Abstract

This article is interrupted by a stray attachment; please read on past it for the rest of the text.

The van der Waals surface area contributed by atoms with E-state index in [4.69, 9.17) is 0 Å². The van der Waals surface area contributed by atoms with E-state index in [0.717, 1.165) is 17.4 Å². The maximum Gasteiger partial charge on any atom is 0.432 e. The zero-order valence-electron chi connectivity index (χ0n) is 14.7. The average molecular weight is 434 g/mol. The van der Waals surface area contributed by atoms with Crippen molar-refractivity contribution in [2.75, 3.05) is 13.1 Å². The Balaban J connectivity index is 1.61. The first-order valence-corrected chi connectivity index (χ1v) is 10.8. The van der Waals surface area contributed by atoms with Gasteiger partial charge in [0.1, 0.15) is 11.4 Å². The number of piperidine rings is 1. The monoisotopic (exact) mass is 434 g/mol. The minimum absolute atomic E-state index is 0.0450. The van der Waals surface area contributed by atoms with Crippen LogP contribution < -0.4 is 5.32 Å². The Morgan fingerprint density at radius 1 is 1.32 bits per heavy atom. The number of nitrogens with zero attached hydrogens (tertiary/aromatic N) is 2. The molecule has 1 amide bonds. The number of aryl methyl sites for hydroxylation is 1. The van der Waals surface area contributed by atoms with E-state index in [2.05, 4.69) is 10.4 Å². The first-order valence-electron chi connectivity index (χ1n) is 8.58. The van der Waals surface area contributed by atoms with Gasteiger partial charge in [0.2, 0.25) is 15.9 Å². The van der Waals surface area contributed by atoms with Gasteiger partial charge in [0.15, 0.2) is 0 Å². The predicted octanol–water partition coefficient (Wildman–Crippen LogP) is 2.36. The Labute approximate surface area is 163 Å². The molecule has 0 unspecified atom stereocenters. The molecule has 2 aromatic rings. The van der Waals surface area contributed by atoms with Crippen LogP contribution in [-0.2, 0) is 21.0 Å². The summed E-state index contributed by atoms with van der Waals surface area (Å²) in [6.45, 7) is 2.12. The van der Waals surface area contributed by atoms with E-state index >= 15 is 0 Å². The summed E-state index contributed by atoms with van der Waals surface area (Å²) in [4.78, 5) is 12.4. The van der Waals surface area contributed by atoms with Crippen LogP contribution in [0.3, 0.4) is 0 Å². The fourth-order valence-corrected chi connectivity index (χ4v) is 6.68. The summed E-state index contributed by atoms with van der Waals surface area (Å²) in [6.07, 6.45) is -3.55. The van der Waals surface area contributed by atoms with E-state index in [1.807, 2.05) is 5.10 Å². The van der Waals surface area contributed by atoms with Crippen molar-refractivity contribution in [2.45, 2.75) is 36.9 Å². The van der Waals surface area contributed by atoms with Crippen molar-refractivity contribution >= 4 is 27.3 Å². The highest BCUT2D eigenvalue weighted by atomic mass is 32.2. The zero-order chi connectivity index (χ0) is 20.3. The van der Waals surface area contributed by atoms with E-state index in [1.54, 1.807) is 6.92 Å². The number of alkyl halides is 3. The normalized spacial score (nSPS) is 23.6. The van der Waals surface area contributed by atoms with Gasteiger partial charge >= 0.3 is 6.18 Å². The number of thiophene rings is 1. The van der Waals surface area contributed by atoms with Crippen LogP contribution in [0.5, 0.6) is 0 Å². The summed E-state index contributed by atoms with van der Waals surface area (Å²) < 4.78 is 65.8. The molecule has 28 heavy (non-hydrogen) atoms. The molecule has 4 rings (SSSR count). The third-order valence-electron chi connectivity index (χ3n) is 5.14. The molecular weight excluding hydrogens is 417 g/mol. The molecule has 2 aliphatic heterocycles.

Global positioning system velocities from 553 control points within the Tibetan Plateau and on its margins show that the present-day tectonics in the plateau is best described as deformation of a continuous medium, at least when averaged over distances of >∼100 km. Deformation occurs throughout the plateau interior by ESE-WNW extension and slightly slower NNE-SSW shortening. Relative to Eurasia, material within the plateau interior moves roughly eastward with speeds that increase toward the east, and then flows southward around the eastern end of the Himalaya. Crustal thickening on the northeastern and eastern margins of the plateau occurs over a zone ∼400 km wide and cannot be the result of elastic strain on a single major thrust fault. Shortening there accommodates much of India's penetration into Eurasia. A description in terms of movements of rigid blocks with elastic strain associated with slip on faults between them cannot match the velocity field.

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